Personal toolkit: Mapping the mind’s eye
At a meeting one day, I found myself sitting between two eminent KM thinkers. Both men were rapidly taking notes directly into their laptops. One was using PersonalBrain from TheBrain Technologies. The other was using MindManager from Mindjet. My colleagues raved passionately about each of those tools, as do many people who use either one.
Both PersonalBrain and MindManager deserve their own reviews as useful tools for knowledge work, but seeing them side by side emphasizes the importance of how we represent and organize information and ideas, as well as the different ways individuals make sense of their learning environments and communicate with others.
The map is not the landscape
At first glance, the two applications look quite similar in many ways. Taxonomic branchings identify descending parent-child relationships between items, describing conceptual landscapes of concepts, processes, objects, etc. MindManager's "nodes" and "branches" expand from the central concept in a radial hierarchy. PersonalBrain's "thoughts" and "links" re-center on the chosen item, with parent, child, sibling and lateral "jump" links rearranged accordingly. In both cases, items can be categorized, linked or attached to documents or data, with embedded notes in the item itself. Items can be linked beyond their main parent-child relationships, but the different ways the two applications handle this begins to differentiate them.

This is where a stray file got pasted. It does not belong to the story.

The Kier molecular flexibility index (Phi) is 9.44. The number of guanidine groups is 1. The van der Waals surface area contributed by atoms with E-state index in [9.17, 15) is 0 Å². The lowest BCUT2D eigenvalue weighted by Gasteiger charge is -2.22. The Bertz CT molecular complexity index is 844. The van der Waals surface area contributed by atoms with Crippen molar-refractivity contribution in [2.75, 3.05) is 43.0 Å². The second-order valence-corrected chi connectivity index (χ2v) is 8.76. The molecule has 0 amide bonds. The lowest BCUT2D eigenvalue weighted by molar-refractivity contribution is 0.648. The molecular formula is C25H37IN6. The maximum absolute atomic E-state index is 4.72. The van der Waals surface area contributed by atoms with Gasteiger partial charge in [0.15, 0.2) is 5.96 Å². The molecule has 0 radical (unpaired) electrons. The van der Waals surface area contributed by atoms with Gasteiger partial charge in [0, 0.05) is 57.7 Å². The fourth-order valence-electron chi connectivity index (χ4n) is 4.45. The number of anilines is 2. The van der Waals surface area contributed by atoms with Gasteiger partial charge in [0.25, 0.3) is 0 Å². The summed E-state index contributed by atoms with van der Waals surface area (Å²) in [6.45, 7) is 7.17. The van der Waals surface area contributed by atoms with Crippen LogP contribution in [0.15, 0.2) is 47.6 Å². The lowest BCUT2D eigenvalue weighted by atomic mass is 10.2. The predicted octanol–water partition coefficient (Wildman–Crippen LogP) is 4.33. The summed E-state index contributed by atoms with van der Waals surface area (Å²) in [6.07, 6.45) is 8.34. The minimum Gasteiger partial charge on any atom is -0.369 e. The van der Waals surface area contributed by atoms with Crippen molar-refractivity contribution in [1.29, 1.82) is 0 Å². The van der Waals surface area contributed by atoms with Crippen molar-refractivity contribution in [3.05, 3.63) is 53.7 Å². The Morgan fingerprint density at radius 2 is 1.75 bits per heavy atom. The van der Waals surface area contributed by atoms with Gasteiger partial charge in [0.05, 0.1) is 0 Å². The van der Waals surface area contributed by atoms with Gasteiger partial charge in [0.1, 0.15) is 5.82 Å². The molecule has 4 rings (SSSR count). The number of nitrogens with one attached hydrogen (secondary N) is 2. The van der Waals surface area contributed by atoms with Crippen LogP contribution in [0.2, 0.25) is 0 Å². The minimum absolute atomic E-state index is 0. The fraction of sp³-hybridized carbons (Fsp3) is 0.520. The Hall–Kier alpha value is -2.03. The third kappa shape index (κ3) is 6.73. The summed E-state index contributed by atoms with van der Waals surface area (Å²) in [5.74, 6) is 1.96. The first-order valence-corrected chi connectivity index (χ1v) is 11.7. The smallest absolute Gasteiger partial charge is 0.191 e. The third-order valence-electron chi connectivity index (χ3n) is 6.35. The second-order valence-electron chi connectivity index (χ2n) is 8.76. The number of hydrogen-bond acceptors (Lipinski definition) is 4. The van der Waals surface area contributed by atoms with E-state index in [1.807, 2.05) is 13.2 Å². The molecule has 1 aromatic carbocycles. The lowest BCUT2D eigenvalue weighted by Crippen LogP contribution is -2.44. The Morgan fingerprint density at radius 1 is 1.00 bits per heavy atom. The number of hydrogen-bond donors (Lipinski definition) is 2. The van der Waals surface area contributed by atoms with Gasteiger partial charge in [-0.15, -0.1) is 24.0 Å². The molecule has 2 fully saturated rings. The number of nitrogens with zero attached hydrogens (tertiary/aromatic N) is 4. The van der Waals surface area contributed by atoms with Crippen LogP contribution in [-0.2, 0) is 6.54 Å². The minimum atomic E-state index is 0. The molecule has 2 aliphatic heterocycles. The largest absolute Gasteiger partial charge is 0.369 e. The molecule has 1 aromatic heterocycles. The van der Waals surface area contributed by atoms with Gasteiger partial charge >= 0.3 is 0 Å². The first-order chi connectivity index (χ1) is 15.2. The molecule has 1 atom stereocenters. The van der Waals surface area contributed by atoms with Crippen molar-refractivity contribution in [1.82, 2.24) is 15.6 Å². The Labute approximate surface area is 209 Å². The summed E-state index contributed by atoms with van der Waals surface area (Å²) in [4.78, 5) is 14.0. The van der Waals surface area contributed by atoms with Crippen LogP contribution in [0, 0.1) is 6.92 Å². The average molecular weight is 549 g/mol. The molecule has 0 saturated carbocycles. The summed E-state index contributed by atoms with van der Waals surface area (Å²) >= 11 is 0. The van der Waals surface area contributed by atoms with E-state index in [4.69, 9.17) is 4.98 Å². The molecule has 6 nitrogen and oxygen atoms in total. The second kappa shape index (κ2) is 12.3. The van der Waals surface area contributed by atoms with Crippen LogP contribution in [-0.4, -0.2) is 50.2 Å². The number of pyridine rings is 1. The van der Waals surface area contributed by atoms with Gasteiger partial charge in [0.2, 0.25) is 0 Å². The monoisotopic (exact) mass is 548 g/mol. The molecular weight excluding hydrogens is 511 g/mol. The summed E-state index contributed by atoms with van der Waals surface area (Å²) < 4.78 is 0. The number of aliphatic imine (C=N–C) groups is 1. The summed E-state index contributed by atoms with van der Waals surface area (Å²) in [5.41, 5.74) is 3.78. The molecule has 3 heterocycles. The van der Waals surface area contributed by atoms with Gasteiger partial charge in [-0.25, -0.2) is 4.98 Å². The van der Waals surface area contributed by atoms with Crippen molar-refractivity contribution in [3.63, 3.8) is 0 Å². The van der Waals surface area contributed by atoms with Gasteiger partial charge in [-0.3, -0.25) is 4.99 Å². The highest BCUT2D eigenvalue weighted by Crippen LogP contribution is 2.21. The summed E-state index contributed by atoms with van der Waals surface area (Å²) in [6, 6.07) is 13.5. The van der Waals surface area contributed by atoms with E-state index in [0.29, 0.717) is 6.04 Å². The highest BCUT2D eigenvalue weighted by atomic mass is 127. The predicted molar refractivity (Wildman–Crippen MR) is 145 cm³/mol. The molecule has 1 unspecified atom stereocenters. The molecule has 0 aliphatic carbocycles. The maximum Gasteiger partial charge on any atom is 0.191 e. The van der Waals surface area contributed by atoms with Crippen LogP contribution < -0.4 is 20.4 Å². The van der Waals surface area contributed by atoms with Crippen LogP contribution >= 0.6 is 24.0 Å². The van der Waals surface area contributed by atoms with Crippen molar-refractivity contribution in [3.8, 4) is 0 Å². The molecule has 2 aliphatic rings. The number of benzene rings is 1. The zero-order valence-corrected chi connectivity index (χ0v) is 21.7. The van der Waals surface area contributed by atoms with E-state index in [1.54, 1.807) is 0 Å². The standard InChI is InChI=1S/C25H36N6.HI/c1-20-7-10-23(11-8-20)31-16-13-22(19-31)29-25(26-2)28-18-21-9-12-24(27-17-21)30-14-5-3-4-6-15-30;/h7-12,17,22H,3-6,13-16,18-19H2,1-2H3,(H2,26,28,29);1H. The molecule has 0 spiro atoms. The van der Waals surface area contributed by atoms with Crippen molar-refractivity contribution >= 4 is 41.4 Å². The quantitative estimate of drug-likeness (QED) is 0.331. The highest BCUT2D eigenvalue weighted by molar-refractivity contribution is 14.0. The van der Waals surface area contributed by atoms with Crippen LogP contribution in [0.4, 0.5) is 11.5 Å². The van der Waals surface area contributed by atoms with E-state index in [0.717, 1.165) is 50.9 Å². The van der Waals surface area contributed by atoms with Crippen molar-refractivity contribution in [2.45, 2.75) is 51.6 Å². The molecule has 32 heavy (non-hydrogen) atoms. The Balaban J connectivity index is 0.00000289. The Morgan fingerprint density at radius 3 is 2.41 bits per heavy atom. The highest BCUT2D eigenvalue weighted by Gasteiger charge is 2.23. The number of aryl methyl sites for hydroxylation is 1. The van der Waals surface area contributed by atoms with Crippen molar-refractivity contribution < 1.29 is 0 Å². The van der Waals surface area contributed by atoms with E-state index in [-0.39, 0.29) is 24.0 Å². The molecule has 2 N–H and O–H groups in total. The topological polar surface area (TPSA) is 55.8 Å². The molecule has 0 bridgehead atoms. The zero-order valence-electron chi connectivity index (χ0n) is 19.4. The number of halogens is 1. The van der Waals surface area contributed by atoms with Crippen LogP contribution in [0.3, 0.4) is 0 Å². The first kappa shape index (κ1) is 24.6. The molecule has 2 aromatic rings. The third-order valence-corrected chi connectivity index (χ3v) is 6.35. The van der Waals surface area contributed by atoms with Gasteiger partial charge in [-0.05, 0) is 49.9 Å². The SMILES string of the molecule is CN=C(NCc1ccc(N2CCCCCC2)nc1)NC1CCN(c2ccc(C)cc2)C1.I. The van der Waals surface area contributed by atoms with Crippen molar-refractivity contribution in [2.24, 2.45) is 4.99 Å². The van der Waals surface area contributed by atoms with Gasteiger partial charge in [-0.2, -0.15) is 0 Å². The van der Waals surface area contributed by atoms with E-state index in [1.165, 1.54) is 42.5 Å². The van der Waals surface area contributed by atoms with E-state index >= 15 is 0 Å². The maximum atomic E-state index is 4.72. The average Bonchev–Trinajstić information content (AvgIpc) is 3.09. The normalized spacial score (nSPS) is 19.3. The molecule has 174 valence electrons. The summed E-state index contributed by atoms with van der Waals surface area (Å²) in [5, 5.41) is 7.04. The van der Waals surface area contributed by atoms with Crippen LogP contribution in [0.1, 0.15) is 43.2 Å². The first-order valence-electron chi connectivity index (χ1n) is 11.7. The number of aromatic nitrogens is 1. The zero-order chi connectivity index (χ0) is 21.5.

Of course, this text description I have just given, while technically accurate, is almost completely useless, isn't it? The whole point of graphically representing knowledge is to offer better ways to present ideas and provoke understanding when expository representations just don't get the job done.
Maps, metaphors and stories are ancient methods that people have always used to negotiate meaning. Though only MindManager refers to its documents as "maps," (PersonalBrain creates "brains") maps are workable metaphors for both applications.
A map is not the same as the landscape it represents, but it is a way to reduce an infinite amount of information down to the most concise representation at the necessary level of abstraction. The infinite landscape can be internal as well as external; when one individual tries to convey the richness of an experience or an innovation to another, maps represent a shared, virtual landscape.